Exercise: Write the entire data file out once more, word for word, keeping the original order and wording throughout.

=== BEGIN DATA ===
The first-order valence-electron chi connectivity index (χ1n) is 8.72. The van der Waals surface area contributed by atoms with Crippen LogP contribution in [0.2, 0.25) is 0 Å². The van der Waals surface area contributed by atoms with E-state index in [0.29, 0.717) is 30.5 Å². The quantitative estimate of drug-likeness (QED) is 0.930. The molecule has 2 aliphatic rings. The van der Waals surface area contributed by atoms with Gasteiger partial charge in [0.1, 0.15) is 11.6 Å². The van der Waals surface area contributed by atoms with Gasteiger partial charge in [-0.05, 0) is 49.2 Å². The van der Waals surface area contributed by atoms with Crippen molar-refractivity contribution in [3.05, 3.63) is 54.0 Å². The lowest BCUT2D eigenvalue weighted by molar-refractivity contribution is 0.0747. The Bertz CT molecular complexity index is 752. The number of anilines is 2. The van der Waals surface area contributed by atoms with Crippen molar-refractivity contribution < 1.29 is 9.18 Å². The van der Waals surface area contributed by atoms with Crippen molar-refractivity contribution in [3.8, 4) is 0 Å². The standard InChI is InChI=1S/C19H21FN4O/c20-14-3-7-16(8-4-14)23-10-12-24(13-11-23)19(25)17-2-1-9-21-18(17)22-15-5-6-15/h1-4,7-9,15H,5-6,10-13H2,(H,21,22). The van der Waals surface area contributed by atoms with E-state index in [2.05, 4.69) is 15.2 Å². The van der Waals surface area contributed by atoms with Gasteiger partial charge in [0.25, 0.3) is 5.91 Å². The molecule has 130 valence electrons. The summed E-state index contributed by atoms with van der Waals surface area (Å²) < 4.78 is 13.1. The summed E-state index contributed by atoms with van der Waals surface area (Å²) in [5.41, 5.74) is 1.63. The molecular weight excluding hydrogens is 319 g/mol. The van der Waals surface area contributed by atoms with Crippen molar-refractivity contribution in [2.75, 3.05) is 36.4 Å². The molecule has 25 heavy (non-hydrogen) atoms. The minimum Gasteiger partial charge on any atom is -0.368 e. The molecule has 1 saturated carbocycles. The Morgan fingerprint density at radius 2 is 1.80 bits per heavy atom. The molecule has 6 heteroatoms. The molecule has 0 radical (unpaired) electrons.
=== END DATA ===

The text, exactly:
The first-order valence-electron chi connectivity index (χ1n) is 8.72. The van der Waals surface area contributed by atoms with Crippen LogP contribution in [0.2, 0.25) is 0 Å². The van der Waals surface area contributed by atoms with E-state index in [0.29, 0.717) is 30.5 Å². The quantitative estimate of drug-likeness (QED) is 0.930. The molecule has 2 aliphatic rings. The van der Waals surface area contributed by atoms with Gasteiger partial charge in [0.1, 0.15) is 11.6 Å². The van der Waals surface area contributed by atoms with Gasteiger partial charge in [-0.05, 0) is 49.2 Å². The van der Waals surface area contributed by atoms with Crippen molar-refractivity contribution in [3.05, 3.63) is 54.0 Å². The lowest BCUT2D eigenvalue weighted by molar-refractivity contribution is 0.0747. The Bertz CT molecular complexity index is 752. The number of anilines is 2. The van der Waals surface area contributed by atoms with Crippen molar-refractivity contribution < 1.29 is 9.18 Å². The van der Waals surface area contributed by atoms with Crippen molar-refractivity contribution in [3.8, 4) is 0 Å². The standard InChI is InChI=1S/C19H21FN4O/c20-14-3-7-16(8-4-14)23-10-12-24(13-11-23)19(25)17-2-1-9-21-18(17)22-15-5-6-15/h1-4,7-9,15H,5-6,10-13H2,(H,21,22). The van der Waals surface area contributed by atoms with E-state index in [2.05, 4.69) is 15.2 Å². The van der Waals surface area contributed by atoms with Gasteiger partial charge in [0.25, 0.3) is 5.91 Å². The molecule has 130 valence electrons. The summed E-state index contributed by atoms with van der Waals surface area (Å²) < 4.78 is 13.1. The summed E-state index contributed by atoms with van der Waals surface area (Å²) in [5.41, 5.74) is 1.63. The molecular weight excluding hydrogens is 319 g/mol. The van der Waals surface area contributed by atoms with Crippen molar-refractivity contribution in [2.75, 3.05) is 36.4 Å². The molecule has 25 heavy (non-hydrogen) atoms. The minimum Gasteiger partial charge on any atom is -0.368 e. The molecule has 1 saturated carbocycles. The Morgan fingerprint density at radius 2 is 1.80 bits per heavy atom. The molecule has 6 heteroatoms. The molecule has 0 radical (unpaired) electrons.